Since the 1920s the development of regionalbroadcasting in the UK
has been subject to a number of interrelated factors: technological,
geographical, cultural, financial and political. Among these the technological and geographical have arguably been the most significant.
The designation of geographical regions has been determined mainly
by the availability of broadcasting frequencies and the range of transmitters, rather than by any idea of shared community interests or
indigenous regional identities. Writing about regional and local
Rethinking regionalbroadcasting in Britain, 1922–53
he first four chapters of this book examined the BBC as a nationalizing
institution and its role in the construction of a British national identity
inclusive of English, Scottish, Welsh, and Northern Irish identities. They highlighted the fluidity of British national identity, the tensions inherent in the
BBC’s construction of Britishness, and the contests over this version of Britishness inside the Corporation. The focus of this book now shifts to broadcasting
within the nations that, along with
Examining the ways in which the BBC constructed and disseminated British national identity during the second quarter of the twentieth century, this book focuses in a comprehensive way on how the BBC, through its radio programmes, tried to represent what it meant to be British. It offers a revision of histories of regional broadcasting in Britain that interpret it as a form of cultural imperialism. The regional organisation of the BBC, and the news and creative programming designed specifically for regional listeners, reinforced the cultural and historical distinctiveness of Scotland, Wales and Northern Ireland. The BBC anticipated, and perhaps encouraged, the development of the hybrid ‘dual identities’ characteristic of contemporary Britain.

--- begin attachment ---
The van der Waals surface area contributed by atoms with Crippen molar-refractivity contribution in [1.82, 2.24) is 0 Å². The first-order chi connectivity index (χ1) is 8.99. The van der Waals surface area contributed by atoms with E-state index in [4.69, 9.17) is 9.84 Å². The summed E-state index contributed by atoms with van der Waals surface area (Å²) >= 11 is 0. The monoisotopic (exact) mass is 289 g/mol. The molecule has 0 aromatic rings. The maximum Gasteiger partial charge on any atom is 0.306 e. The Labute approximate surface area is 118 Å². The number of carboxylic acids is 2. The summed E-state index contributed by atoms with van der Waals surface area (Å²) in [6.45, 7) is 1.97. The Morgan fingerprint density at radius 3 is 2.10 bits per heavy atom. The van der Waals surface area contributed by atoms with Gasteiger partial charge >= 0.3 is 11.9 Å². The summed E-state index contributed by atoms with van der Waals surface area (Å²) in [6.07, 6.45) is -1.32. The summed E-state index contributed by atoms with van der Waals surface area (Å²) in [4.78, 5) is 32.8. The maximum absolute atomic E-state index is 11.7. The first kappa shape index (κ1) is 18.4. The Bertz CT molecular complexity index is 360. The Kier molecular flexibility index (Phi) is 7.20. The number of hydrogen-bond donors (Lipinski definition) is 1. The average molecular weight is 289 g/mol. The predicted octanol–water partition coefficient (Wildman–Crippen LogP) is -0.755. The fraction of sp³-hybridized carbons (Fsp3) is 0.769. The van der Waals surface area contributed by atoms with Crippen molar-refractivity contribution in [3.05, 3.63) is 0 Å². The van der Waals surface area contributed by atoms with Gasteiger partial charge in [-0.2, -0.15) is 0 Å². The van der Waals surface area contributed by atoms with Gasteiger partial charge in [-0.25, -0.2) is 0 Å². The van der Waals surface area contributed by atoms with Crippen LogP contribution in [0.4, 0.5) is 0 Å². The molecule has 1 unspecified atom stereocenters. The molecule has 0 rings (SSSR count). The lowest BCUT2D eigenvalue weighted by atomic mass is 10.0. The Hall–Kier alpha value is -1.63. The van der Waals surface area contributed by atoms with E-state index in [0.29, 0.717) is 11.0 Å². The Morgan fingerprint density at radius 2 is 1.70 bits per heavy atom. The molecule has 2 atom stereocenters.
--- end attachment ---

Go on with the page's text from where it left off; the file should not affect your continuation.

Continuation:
This pioneering study examines regional British television drama from its beginnings on the BBC and ITV in the 1950s to the arrival of Channel Four in 1982. It discusses the ways in which regionalism, regional culture and regional identity have been defined historically, outlines the history of regional broadcasting in the UK, and includes two detailed case studies – of Granada Television and BBC English Regions Drama – representing contrasting examples of regional television drama production during what is often described as the ‘golden age’ of British television. The conclusion brings the study up to date by discussing recent developments in regional drama production, and by considering future possibilities. A Sense of Place is based on original research and draws on interviews by the author with writers, producers, directors and executives including John Finch, Denis Forman, Alan Plater, David Rose, Philip Saville and Herbert Wise. It analyses a wide range of television plays, series and serials, including many previously given little attention such as The Younger Generation (1961), The Villains (1964-65), City ’68 (1967-68), Second City Firsts (1973-78), Trinity Tales (1975) and Empire Road (1978-79). Written in a scholarly but accessible style the book uncovers a forgotten history of British television drama that will be of interest to lecturers and students of television, media and cultural studies, as well as the general reader with an interest in the history of British television.